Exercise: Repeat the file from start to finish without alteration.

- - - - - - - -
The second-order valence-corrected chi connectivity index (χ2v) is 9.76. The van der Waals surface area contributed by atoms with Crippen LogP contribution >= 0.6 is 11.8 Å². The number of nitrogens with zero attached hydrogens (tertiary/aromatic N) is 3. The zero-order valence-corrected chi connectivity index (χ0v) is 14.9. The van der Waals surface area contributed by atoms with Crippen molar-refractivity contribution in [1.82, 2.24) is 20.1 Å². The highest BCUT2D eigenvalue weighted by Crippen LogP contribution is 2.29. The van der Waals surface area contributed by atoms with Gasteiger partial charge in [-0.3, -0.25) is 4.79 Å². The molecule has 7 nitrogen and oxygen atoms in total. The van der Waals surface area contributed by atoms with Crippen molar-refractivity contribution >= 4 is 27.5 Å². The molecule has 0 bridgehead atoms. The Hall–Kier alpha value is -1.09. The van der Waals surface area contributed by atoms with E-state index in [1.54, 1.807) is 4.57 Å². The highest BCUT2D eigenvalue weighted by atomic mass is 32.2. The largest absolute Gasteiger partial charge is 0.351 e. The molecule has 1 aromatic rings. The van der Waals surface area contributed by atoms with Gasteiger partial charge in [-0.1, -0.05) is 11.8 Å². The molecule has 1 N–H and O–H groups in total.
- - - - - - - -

The second-order valence-corrected chi connectivity index (χ2v) is 9.76. The van der Waals surface area contributed by atoms with Crippen LogP contribution >= 0.6 is 11.8 Å². The number of nitrogens with zero attached hydrogens (tertiary/aromatic N) is 3. The zero-order valence-corrected chi connectivity index (χ0v) is 14.9. The van der Waals surface area contributed by atoms with Crippen molar-refractivity contribution in [1.82, 2.24) is 20.1 Å². The highest BCUT2D eigenvalue weighted by Crippen LogP contribution is 2.29. The van der Waals surface area contributed by atoms with Gasteiger partial charge in [-0.3, -0.25) is 4.79 Å². The molecule has 7 nitrogen and oxygen atoms in total. The van der Waals surface area contributed by atoms with Crippen molar-refractivity contribution >= 4 is 27.5 Å². The molecule has 0 bridgehead atoms. The Hall–Kier alpha value is -1.09. The van der Waals surface area contributed by atoms with E-state index in [1.54, 1.807) is 4.57 Å². The highest BCUT2D eigenvalue weighted by atomic mass is 32.2. The largest absolute Gasteiger partial charge is 0.351 e. The molecule has 1 aromatic rings. The van der Waals surface area contributed by atoms with Gasteiger partial charge in [-0.1, -0.05) is 11.8 Å². The molecule has 1 N–H and O–H groups in total.